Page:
On ‘Radio Times’: How climate change became more abstract to voters

On Friday’s Radio Times, host Marty Moss-Coane discussed Trump’s decision, as well as the views that American voters and politicians have towards the increasing global temperature.

President Trump campaigned on pulling out of the Paris Agreement and on Thursday he fulfilled this promise. Many of Trump’s supporters championed the move, claiming it will improve America’s employment rates and rid the U.S. of restrictions on energy production and consumption. Trump’s statement on the withdrawal also included ambitions to make America the “most environmentally friendly country on Earth.” Despite this, Trump and his team have refused to answer if Trump believes in climate change, something he has called a hoax in the past.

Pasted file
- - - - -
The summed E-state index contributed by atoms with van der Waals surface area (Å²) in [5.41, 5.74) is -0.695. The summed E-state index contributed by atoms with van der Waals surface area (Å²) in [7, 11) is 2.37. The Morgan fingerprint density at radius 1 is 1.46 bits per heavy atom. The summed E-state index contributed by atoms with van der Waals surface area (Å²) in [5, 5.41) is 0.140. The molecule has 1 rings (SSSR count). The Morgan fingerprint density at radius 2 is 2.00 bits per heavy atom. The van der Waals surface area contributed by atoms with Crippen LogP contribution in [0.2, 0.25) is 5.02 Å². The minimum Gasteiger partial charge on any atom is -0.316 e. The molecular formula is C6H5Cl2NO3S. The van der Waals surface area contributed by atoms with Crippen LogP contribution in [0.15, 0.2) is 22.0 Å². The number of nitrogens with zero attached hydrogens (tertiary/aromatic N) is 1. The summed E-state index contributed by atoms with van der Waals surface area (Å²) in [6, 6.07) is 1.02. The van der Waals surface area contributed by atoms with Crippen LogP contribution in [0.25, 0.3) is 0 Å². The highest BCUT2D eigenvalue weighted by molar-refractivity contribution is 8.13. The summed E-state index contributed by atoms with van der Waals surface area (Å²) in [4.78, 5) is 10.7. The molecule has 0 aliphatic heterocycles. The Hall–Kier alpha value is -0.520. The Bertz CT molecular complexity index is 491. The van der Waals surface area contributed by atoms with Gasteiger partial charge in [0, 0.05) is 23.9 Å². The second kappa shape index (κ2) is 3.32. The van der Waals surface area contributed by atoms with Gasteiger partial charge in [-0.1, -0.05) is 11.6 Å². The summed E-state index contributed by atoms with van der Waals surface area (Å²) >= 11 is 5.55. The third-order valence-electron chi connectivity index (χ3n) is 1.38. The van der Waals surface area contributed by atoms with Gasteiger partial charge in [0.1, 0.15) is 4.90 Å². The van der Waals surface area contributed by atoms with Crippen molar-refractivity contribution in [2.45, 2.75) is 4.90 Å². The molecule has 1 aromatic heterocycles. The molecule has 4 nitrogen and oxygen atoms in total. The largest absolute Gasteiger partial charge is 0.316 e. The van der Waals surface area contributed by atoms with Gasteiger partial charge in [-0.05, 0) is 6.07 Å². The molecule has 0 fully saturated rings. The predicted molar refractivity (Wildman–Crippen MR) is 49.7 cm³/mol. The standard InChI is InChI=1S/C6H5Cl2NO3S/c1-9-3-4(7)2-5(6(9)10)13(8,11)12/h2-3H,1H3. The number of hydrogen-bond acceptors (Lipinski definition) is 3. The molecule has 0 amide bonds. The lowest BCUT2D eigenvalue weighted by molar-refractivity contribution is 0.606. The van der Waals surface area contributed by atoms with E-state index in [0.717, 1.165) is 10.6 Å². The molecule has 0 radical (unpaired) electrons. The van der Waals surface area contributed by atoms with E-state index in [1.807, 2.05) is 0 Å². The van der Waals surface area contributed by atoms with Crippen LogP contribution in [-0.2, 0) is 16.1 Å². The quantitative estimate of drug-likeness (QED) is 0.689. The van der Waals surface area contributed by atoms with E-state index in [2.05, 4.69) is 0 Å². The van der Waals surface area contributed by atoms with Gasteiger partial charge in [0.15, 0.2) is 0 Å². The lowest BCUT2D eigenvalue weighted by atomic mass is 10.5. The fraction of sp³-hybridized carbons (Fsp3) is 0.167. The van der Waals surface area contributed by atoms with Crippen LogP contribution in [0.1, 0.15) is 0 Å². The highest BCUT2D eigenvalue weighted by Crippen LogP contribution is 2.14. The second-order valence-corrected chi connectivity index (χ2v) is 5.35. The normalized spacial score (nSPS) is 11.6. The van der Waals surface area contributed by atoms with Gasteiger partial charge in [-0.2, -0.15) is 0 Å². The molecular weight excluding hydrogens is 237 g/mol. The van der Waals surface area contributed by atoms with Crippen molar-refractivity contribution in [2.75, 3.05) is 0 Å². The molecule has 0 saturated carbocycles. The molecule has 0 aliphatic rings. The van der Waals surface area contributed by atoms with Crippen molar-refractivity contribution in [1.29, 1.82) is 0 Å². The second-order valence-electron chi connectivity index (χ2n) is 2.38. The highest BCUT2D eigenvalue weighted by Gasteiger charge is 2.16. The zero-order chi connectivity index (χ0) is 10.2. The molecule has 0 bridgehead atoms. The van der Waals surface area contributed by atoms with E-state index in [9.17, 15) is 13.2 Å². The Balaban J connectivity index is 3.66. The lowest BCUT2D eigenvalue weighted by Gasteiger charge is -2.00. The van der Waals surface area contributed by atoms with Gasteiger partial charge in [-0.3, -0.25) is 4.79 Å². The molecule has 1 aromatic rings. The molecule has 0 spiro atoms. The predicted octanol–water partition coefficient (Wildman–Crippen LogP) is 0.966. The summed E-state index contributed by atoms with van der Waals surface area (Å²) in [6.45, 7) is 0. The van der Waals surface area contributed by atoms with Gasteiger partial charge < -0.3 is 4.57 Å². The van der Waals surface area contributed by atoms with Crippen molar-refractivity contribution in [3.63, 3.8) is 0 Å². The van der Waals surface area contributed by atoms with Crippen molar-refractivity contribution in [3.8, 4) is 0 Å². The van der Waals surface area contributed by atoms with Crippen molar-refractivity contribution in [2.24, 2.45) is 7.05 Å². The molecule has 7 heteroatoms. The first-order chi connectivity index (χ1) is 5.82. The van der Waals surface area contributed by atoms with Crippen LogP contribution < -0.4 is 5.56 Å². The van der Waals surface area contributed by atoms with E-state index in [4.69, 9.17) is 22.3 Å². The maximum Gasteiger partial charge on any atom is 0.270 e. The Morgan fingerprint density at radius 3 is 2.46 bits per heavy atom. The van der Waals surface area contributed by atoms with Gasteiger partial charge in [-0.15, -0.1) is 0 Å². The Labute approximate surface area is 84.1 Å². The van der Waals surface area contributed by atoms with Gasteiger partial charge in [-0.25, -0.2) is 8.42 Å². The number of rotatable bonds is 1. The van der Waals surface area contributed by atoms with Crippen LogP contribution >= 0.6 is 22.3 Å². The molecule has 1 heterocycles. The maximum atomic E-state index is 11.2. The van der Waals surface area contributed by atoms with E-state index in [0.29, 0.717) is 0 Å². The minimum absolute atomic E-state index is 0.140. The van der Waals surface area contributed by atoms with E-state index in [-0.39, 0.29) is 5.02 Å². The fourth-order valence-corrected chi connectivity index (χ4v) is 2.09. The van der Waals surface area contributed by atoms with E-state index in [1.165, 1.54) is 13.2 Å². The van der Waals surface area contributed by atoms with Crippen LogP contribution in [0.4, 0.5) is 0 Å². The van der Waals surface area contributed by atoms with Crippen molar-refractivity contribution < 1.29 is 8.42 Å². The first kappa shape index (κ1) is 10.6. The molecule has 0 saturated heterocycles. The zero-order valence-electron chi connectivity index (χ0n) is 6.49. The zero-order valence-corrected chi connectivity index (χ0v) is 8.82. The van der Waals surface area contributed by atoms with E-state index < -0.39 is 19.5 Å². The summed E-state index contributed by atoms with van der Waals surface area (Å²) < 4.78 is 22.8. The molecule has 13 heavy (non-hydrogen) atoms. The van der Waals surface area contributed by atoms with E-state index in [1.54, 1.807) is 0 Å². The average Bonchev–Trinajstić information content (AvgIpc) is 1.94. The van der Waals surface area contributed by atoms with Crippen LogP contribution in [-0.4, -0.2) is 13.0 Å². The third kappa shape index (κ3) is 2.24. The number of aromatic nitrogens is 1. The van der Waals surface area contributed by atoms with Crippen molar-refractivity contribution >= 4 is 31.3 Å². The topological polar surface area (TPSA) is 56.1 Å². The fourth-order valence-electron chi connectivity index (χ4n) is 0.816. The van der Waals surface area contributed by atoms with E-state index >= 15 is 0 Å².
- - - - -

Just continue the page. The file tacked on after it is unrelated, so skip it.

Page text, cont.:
On Friday’s Radio Times, host Marty Moss-Coane discussed Trump’s decision, as well as the views that American voters and politicians have towards the increasing global temperature.  One of Marty’s guests, Princeton University professor of geosciences and international affairs, Michael Oppenheiner, posited that climate change has become more of an abstract concept in recent years, which limits voters’ sense of urgency.

“It used to be in your face,” Oppenheimer said, “I’m old enough to remember when the air was dirty where I lived in New York City. You could taste it. You could feel it. I lived in Chicago for a while. It would lodge in the back of your throat and you’d have a sour taste from the coal burning in every apartment building. Yeah, that got people active.”

Marty was also joined by Eric Orts, professor of legal studies and business ethics at University of Pennsylvania’s Wharton School. He discussed the nature of the Paris Agreement and what pulling out of the deal would entail.

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